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Dead Bird Dancing 

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An artist friend once "told me, 'Never contextualize your art,'” Lida Winfield declares, standing beside Ellen Smith Ahern before a packed audience at a recent showing of their work-in-progress, "The Woods Are Deep," at the Firehouse Center for the Arts. Both dancers are dressed in oversized trench coats and holding bundles of sticks. “Your art should speak for itself,” she continues, enunciating every syllable.

Then there’s a dramatic pause. “We have decided not to take this advice,” Winfield says.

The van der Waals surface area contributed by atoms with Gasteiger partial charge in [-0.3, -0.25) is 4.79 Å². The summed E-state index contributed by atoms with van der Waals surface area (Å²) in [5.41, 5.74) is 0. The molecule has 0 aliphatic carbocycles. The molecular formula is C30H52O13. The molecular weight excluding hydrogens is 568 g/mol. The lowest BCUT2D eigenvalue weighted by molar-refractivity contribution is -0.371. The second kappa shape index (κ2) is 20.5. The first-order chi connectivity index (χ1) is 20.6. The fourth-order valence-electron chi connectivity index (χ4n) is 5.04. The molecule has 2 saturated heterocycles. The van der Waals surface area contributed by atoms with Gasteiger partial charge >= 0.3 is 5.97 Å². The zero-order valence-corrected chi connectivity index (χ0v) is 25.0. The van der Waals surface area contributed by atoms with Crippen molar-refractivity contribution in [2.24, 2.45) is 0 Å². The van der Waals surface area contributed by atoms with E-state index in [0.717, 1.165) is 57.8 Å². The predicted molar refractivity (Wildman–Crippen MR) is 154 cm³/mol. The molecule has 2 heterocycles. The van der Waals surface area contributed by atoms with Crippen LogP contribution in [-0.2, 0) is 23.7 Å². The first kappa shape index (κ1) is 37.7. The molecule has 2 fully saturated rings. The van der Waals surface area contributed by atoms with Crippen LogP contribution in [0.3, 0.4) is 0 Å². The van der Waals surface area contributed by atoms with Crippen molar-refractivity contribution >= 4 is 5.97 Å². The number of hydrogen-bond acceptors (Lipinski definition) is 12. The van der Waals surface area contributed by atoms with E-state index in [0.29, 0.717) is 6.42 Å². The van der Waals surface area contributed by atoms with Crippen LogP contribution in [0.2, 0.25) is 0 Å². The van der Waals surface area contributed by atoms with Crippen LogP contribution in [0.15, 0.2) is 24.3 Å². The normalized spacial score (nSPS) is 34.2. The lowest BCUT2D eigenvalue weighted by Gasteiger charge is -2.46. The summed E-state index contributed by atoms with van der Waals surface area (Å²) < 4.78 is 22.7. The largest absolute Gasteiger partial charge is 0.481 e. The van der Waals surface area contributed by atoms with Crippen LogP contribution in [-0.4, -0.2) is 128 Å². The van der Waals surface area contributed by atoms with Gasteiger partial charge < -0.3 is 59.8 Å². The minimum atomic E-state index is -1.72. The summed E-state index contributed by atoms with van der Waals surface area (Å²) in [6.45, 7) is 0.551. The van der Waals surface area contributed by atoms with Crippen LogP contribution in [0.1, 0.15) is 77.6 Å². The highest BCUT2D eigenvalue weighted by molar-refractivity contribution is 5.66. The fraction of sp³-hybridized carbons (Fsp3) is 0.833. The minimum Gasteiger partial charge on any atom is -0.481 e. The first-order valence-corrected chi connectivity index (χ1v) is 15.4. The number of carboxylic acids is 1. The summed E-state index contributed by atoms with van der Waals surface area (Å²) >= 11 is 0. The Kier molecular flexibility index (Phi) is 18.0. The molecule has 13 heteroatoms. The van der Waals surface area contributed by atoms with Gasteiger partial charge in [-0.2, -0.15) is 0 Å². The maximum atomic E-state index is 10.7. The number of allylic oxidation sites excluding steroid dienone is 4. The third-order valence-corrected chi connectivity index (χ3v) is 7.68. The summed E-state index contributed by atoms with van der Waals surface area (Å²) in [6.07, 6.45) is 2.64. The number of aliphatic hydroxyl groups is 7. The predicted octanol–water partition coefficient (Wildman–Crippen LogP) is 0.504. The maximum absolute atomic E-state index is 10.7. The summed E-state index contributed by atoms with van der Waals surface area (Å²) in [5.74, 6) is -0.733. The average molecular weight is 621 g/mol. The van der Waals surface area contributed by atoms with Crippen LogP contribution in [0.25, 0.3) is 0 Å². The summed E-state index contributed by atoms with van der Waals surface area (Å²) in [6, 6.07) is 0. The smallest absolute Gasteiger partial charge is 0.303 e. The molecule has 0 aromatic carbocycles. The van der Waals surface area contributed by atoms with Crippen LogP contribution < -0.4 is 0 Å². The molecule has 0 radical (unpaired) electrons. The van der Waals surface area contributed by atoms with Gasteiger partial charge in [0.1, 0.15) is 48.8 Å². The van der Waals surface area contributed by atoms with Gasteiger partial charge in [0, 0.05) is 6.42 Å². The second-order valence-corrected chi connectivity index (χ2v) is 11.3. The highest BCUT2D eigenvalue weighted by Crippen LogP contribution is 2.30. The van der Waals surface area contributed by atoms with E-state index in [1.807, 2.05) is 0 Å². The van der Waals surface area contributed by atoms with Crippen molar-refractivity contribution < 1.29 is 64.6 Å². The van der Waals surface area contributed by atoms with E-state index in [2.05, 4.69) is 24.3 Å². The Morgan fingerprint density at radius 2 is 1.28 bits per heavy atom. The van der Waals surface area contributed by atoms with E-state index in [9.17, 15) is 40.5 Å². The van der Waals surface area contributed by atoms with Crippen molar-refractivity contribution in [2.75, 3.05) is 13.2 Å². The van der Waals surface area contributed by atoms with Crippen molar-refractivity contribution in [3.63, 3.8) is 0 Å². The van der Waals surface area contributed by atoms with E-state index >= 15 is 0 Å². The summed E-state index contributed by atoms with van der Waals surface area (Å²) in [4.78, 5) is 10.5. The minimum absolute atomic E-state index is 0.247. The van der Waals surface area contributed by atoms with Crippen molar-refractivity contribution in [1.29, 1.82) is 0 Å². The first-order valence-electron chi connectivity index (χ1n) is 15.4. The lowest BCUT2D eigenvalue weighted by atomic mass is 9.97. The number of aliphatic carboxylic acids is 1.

And then they explain exactly what's coming and from whence it came. Their 50-mintue work is about the natural world. It’s inspired by images of hawks and water and woods and love. “Humans are animals, too. Everything dies,” Smith Ahern says.

They've given the audience instructions, too. We're seated in the round, with a ring of rather large sticks at our feet. When the dancers give a signal throughout the show, those in the front row should grab the stick before them and hold it up until they hear the magic number, which, depending on where you're sitting, could be 30, 12 or 5.

Sounds fun, right? Fortunately, Winfield and Smith Ahern have enough self-awareness to treat this request with the appropriate level of irony. 

“This will all become clear,” Smith Ahern assures us before she takes her place with Winfield, in one of four gaps in the circle, to begin.